Helmet-related offences


10.        Members also asked about helmet-related offences.


11.        Regarding the minimum age for child pillion riders, Mr Murali Pillai is correct that the minimum age for pillion riders on motorcycles is 10 years old, while the minimum age for pillion riders on PABs is higher, at 16 years old. Motorcyclists, unlike PAB riders, go through more stringent training and testing before they are allowed to ride their vehicle. As part of the process to obtain a driving licence, motorcyclists will need to take two theory tests, go through a series of riding lessons, before taking their practical test. The training includes a module on how to ride safely with a pillion rider. On the other hand, PAB riders only need to go through a theory test, and do not need to undergo any practical test. The motorcyclist has therefore undergone more training and is better able to handle a motorcycle with a pillion rider compared to the PAB rider.


12.        We are conscious of the costs of getting helmets certified, raised by Mr Sharael Taha. The Singapore Motor Cycle Trade Association has also raised this concern. The current standards used to certify motorcycle helmets was formulated in 2014, in consultation with the industry and technical experts, including the Singapore Motor Cycle Trade Association. These are in line with the internationally recognised United Nations Economic Commission for Europe Regulation Number 22, though we have additional requirements. For example, Singapore’s previous review concluded that it is important to include additional tests such as the penetration test, which tests how easily the helmet’s shell is penetrated when it hits a sharp object such as a fence or a motorcycle footrest.


13.        That said, we hear the concerns about the costs of certification. We have to balance against the safety of road users. We will work with the relevant stakeholders to find the right balance.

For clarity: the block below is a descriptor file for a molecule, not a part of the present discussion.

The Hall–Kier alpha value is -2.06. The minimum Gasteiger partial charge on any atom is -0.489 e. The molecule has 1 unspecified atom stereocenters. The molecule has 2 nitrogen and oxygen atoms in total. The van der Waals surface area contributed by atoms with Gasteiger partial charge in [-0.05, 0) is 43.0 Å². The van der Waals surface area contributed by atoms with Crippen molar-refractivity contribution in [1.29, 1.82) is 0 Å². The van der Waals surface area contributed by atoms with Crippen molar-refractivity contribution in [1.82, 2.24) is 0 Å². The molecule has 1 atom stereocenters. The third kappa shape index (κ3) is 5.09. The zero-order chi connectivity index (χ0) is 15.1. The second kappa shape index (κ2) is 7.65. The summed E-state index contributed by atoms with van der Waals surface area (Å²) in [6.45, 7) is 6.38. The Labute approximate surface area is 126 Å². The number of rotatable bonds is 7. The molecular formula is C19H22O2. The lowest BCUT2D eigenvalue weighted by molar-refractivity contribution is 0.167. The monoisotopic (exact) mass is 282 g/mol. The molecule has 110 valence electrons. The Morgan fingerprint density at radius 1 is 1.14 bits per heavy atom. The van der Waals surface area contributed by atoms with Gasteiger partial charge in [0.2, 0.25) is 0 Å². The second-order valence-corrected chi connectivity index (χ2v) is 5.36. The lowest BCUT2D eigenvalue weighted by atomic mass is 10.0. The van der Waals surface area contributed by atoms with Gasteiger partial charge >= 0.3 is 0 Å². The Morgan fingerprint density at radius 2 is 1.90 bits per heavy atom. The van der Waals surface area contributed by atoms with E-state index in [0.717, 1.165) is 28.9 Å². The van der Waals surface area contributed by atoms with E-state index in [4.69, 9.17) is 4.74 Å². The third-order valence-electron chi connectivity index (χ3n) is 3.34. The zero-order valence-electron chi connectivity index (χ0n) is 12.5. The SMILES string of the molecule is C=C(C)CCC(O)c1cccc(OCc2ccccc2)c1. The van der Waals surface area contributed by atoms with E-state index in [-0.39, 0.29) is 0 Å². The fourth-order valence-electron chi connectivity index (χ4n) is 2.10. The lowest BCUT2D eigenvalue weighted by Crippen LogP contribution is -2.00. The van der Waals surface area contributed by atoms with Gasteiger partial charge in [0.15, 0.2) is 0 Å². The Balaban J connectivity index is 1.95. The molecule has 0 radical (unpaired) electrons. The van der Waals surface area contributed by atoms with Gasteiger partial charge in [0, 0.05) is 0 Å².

14.        Enforcement and penalties are not enough to ensure road safety. TP will also conduct more public education on the importance of wearing proper helmets. As Ms Joan Pereira pointed out, there are risks in wearing a helmet that does not meet regulatory requirements or is not of the right size.


Individuals who obstruct, prevent or defeat the course of justice


15.        Next, on individuals who obstruct, prevent or defeat the course of justice. Ms Sylvia Lim asked why we are increasing the penalties for the offence of furnishing false particulars to TP, especially since we had only done so recently. To clarify, our proposed amendments to section 81 are not just increasing the penalties for the existing offence of furnishing false information. We have broadened the offence to cover individuals who, alone or with others, deliberately mislead TP and prevent the identification of the correct offender-driver. Thus, we increased the fine by two times to reflect the greater seriousness.


Road rage offences


16.        Mr Sharael Taha asked what the penalties are for a cyclist exhibiting road rage to a motorist, and whether we can ensure that there are equal consequences for cyclists and motorists.


17.        The RTA provides that if a motorist commits an offence such as voluntarily causing hurt while being a driver of a motor vehicle, he is liable for an additional offence of “road rage” and the court may make an order to disqualify the offender from driving, or holding or obtaining a driving licence. This disqualification is on top of the penalties that the motorist may face for the underlying offence. The policy intent of this provision is to prevent motorists who have committed road rage from driving a motor vehicle again, as the behaviour might repeat and cause harm to other motorists. The penalty of disqualification is therefore only applicable to motorists.


18.        In the scenario painted by the member, where the cyclist verbally abuses and punches a motorist, the court may not disqualify the cyclist from driving. This is reasonable. The cyclist’s behaviour may not represent his driving behaviour, since he was not driving a motor vehicle at the time of the offence. It may not be possible for the judge to assess whether it is undesirable for the cyclist to be allowed to drive a motor vehicle. Nonetheless, the cyclist will still be liable for the relevant underlying penalty. For example, a cyclist who commits an offence of voluntarily causing hurt in a road rage type of incident will, similar to a motorist, be liable for a penalty of up to imprisonment of 2 years and fine of $5,000.


#2 – MHA’s proposals to enhance TP’s operational efficiency